From the desk of Peter Majthenyi – Mortgage Architects
Now that all the commotion of the G20 meeting is over, and the official launch of HST is done … it is time to “pause”, put everything into perspective, and consider how these recent events affect our daily lives.
The Canadian economy is performing better than most. Even though commodity prices are weak, we don’t have excessive national debt relative to other major economies, and we are we still experiencing some healthy economic growth.
Under these conditions, one would think interest rates will have to increase soon, yet this is not the case because the U.S. and most European countries are attempting to cut their deficits in half over the next three years and that focus will likely not allow for any dramatic interest rate hikes soon.
So despite some burned out police cars and broken store windows, the news for the average Canadian borrower is good… Capitalism 1 Anarchy 0.
The average Toronto home price is up by $50,000 over this time last year and it appears the fury of home buying is starting to slow as we reach a more ideal and balanced market.
Our Government has been relatively successful in cooling an over-heated real estate market; their goal was to make the average consumer look at their debts carefully before they considered making any major purchases.
Both Provincial and Federal Governments have been proclaiming for months that we need to be aware of increasing interest rates, more strict criteria to qualify for a mortgage and, finally, the launch of the HST.
The combination of all these changes has definitely moderated our buying behaviours.
The HST does not affect mortgages or mortgage services. There are no taxes on financial services so your mortgage is insulated from any direct effects of the HST. There will be some increasing costs, such as legal services to set up a mortgage, which will have an applicable HST and so will your CMHC premium.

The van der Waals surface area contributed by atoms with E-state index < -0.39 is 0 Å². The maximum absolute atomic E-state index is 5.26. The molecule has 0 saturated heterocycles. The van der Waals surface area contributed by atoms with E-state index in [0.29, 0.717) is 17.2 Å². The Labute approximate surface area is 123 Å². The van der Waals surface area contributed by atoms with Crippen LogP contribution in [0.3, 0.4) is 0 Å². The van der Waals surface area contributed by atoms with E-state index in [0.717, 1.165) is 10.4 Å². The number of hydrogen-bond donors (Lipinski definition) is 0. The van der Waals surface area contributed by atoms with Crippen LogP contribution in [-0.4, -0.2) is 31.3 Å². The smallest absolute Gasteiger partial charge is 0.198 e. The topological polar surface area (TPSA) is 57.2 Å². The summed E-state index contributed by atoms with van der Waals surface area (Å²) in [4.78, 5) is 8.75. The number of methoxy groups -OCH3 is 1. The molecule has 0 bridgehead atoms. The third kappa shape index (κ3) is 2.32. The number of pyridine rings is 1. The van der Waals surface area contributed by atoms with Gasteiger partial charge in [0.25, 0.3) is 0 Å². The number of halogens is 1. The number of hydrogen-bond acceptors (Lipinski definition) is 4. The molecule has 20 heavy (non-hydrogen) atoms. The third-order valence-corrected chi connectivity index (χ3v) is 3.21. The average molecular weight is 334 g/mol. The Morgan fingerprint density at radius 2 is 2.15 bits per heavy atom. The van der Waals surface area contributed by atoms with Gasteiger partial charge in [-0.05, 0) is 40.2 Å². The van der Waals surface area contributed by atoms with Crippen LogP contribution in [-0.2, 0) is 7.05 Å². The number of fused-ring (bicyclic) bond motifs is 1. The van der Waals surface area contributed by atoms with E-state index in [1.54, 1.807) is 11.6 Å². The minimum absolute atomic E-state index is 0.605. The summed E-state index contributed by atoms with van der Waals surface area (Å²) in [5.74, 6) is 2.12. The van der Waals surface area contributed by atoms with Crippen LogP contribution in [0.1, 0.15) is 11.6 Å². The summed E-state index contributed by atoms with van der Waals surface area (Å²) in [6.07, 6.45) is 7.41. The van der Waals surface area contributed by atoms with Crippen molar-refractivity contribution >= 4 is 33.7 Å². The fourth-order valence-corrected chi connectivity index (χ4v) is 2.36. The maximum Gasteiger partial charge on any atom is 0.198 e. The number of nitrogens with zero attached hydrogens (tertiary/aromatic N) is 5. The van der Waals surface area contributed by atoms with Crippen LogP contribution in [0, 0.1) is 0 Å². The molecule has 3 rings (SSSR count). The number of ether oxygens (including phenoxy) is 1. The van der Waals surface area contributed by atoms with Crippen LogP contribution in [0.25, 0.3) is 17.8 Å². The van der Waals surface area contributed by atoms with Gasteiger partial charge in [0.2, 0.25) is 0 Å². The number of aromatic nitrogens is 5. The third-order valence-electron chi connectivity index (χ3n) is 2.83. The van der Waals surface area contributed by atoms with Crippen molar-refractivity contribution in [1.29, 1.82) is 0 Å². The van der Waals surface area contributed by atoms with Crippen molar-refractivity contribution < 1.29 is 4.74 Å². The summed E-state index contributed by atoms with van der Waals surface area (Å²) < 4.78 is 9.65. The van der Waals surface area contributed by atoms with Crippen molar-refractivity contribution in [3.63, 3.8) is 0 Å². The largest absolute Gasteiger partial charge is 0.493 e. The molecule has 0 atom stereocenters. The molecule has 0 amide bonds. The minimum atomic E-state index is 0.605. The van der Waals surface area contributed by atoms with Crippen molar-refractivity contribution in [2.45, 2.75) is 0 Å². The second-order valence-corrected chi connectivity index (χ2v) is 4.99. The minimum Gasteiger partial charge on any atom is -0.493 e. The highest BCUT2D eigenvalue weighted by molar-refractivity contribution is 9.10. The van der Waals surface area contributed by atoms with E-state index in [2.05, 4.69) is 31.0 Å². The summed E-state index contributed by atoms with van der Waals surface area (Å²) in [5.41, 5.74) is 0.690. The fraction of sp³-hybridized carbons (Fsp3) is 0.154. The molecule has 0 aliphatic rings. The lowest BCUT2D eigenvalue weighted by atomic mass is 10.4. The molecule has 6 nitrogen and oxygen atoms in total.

Practically speaking, these expenses are very minor and will likely not influence your decision to buy real estate or pursue a better mortgage.
There’s more good news; fixed mortgage rates are dropping! Many consumers are very unhappy and are boycotting lenders like TD and RBC who were very quick to increase fixed mortgage rates when their owns costs of funds did not increase.
These lenders were taking advantage of the media hype that interest rates were going up soon and they decided to take some early profits at the borrower’s expense. Not to mention, five-year fixed mortgages have not been saving homeowners money for many, many years.
We can’t express enough how important it is to be financially literate so you make educated decisions on all your finances. For example; research will demonstrate that even if interest rates only climbed, the current five-year variable rate at 1.9% will still result in less interest paid compared to the current five-year fixed rate at 4.19%.
Also, it is important not to obsess with the interest rate itself but to obsess on the strategies implemented to pay less interest. There is a difference between interest rate, and how much interest you will pay. If a mortgage rate is .1% less it will save about $250 a year on a typical mortgage, and I would hope with a better “Mortgage Plan” we are saving a heck of a lot more than $250 a year!
Consider us as your mortgage educator and you will learn there is not a right or wrong mortgage choice… our common goal is to make an educated choice. Visit us 24/7 at our website or connect with us anytime at 416-236-9300.
Here’s to a hot and safe summer… Peter, Andre & Team.
To talk to Peter or Andre, go to www.mymortgageplanner.ca.